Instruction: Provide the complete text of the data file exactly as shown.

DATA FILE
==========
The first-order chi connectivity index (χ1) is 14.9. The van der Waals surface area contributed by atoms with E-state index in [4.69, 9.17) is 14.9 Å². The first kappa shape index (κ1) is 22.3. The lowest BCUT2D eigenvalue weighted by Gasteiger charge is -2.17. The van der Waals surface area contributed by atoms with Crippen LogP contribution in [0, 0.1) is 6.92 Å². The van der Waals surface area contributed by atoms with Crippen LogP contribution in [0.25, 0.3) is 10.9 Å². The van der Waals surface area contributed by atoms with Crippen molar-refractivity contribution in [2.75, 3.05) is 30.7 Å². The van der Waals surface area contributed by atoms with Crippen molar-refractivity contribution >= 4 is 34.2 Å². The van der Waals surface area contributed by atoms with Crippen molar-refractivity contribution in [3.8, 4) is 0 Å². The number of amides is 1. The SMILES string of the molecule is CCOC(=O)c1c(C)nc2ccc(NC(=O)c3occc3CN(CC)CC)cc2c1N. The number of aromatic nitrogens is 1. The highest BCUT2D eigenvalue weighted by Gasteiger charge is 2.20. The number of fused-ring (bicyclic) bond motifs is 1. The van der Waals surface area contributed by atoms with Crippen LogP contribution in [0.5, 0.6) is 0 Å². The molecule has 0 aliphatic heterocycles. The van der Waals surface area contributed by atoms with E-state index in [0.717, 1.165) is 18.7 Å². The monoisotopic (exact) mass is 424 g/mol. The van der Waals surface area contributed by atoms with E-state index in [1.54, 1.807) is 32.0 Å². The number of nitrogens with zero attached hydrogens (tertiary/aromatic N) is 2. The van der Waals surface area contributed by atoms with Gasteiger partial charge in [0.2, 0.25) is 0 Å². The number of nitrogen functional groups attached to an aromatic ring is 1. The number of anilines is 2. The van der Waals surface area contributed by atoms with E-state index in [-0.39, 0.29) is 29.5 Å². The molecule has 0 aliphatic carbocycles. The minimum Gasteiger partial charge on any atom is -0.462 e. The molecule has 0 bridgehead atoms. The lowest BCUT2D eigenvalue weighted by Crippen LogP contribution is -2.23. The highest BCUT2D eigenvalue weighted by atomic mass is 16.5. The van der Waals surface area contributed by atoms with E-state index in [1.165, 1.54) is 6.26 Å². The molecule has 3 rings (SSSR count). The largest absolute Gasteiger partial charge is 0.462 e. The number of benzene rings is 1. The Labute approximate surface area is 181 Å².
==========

The first-order chi connectivity index (χ1) is 14.9. The van der Waals surface area contributed by atoms with E-state index in [4.69, 9.17) is 14.9 Å². The first kappa shape index (κ1) is 22.3. The lowest BCUT2D eigenvalue weighted by Gasteiger charge is -2.17. The van der Waals surface area contributed by atoms with Crippen LogP contribution in [0, 0.1) is 6.92 Å². The van der Waals surface area contributed by atoms with Crippen LogP contribution in [0.25, 0.3) is 10.9 Å². The van der Waals surface area contributed by atoms with Crippen molar-refractivity contribution in [2.75, 3.05) is 30.7 Å². The van der Waals surface area contributed by atoms with Crippen molar-refractivity contribution >= 4 is 34.2 Å². The van der Waals surface area contributed by atoms with Crippen molar-refractivity contribution in [3.8, 4) is 0 Å². The number of amides is 1. The SMILES string of the molecule is CCOC(=O)c1c(C)nc2ccc(NC(=O)c3occc3CN(CC)CC)cc2c1N. The number of aromatic nitrogens is 1. The highest BCUT2D eigenvalue weighted by Gasteiger charge is 2.20. The number of fused-ring (bicyclic) bond motifs is 1. The van der Waals surface area contributed by atoms with Crippen LogP contribution in [0.5, 0.6) is 0 Å². The molecule has 0 aliphatic heterocycles. The van der Waals surface area contributed by atoms with E-state index in [0.717, 1.165) is 18.7 Å². The monoisotopic (exact) mass is 424 g/mol. The van der Waals surface area contributed by atoms with E-state index in [1.54, 1.807) is 32.0 Å². The number of nitrogens with zero attached hydrogens (tertiary/aromatic N) is 2. The van der Waals surface area contributed by atoms with Gasteiger partial charge in [0.2, 0.25) is 0 Å². The number of nitrogen functional groups attached to an aromatic ring is 1. The number of anilines is 2. The van der Waals surface area contributed by atoms with E-state index in [-0.39, 0.29) is 29.5 Å². The molecule has 0 aliphatic carbocycles. The minimum Gasteiger partial charge on any atom is -0.462 e. The molecule has 0 bridgehead atoms. The lowest BCUT2D eigenvalue weighted by Crippen LogP contribution is -2.23. The highest BCUT2D eigenvalue weighted by atomic mass is 16.5. The van der Waals surface area contributed by atoms with E-state index in [1.165, 1.54) is 6.26 Å². The molecule has 3 rings (SSSR count). The largest absolute Gasteiger partial charge is 0.462 e. The number of benzene rings is 1. The Labute approximate surface area is 181 Å².